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Sex differences in the trajectories to diagnosis of patients presenting with common somatic symptoms in primary care..., 2021, Ballering et al

Discussion in 'Other health news and research' started by Andy, Aug 14, 2021.

  1. Andy

    Andy Committee Member

    Hampshire, UK
    Full title: Sex differences in the trajectories to diagnosis of patients presenting with common somatic symptoms in primary care: an observational cohort study


    • Sex differences exist in diagnostic trajectories of patients with somatic symptoms.
    • Men with somatic symptoms receive more primary care diagnostic interventions than women.
    • Fewer diagnostic interventions mediate fewer disease diagnoses in women.
    • FPs should be aware of these sex inequalities to provide equal care for all patients.


    Little insight exists into sex differences in diagnostic trajectories for common somatic symptoms. This study aims to quantify sex differences in the provided primary care diagnostic interventions for common somatic symptoms, as well as the consequences hereof for final diagnoses.

    In this observational cohort study, we used real-world clinical data from the Dutch Family Medicine Network (N = 34,268 episodes of care related to common somatic symptoms; 61,4% female). The association between patients' sex on the one hand, and diagnostic interventions and disease diagnoses on the other hand, were assessed using multilevel multiple logistic regression analyses. Structural equation modelling was used to estimate a mediation model with multiple parallel mediators to assess whether the fewer disease diagnoses given to female patients were mediated by the fewer diagnostic interventions female patients receive, compared to male patients.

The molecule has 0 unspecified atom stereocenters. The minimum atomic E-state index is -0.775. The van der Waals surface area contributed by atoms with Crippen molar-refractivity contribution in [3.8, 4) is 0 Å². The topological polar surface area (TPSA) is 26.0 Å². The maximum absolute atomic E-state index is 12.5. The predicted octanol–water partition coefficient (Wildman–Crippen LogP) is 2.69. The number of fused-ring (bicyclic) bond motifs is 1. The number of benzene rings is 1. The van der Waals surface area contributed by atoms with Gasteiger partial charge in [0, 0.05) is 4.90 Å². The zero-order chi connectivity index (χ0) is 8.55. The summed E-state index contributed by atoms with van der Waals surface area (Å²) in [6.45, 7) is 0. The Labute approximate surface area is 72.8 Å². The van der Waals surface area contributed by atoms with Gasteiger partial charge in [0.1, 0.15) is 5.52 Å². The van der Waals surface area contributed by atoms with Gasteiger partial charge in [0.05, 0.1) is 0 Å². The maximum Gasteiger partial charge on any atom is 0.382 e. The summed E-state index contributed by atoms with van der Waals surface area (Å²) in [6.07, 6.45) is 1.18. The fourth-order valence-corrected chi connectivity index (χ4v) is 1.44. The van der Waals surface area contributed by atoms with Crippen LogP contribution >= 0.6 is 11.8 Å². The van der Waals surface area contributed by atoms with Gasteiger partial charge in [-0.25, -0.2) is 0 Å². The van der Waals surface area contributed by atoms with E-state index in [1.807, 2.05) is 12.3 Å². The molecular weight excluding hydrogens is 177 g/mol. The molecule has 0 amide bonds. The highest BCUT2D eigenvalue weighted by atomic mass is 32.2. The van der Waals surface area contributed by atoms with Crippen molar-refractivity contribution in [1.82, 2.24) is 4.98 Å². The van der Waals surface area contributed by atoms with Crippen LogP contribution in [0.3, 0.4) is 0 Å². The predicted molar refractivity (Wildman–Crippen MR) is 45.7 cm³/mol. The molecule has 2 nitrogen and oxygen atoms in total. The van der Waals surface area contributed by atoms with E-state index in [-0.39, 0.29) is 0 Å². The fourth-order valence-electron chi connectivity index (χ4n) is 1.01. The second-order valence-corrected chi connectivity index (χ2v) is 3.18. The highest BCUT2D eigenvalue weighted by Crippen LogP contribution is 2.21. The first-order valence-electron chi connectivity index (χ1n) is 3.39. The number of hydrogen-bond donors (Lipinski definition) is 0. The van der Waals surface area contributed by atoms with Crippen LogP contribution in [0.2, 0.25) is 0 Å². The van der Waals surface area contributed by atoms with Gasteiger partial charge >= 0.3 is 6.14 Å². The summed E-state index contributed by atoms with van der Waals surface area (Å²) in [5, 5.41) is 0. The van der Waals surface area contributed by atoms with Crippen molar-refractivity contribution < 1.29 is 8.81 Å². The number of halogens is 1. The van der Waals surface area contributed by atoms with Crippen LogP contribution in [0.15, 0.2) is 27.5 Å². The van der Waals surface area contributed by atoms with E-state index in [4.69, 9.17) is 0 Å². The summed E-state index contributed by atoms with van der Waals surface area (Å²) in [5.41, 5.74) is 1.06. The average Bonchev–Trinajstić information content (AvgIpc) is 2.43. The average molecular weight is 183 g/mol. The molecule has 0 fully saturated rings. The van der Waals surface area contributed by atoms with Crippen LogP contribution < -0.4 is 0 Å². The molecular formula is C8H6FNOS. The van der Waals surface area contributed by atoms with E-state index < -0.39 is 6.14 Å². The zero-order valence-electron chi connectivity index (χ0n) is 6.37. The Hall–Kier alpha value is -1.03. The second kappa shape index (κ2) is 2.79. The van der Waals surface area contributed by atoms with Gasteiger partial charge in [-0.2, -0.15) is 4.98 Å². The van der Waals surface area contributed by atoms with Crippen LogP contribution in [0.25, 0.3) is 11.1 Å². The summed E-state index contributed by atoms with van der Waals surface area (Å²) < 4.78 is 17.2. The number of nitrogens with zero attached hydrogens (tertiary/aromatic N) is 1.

Women received fewer physical examinations (OR = 0.84, 95%CI = 0.79–0.89), diagnostic imaging (OR = 0.92, 95%CI = 0.84–0.99) and specialist referrals (OR = 0.85, 95%CI = 0.79–0.91) than men, but more laboratory diagnostics (OR = 1.27, 95%CI = 1.19–1.35). Women received disease diagnoses less often than men for their common somatic symptoms (OR = 0.94, 95%CI = 0.89–0.98). Mediation analysis showed that the fewer disease diagnosis in female patients were mediated by the fewer diagnostic interventions conducted in women compared to men.

    This study shows that sex inequalities are present in primary care diagnostic trajectories of patients with common somatic symptoms and that these lead to unequal health outcomes in terms of diagnoses between women and men. FPs have to be aware of these inequalities to ensure equal high-quality care for all patients.

    Open access, https://www.sciencedirect.com/science/article/pii/S0022399921002348
  2. CRG

    CRG Senior Member (Voting Rights)

    Although modes of employment for males and females have become increasingly similar type of job still provides a major 'effect modifer' (aka confound !).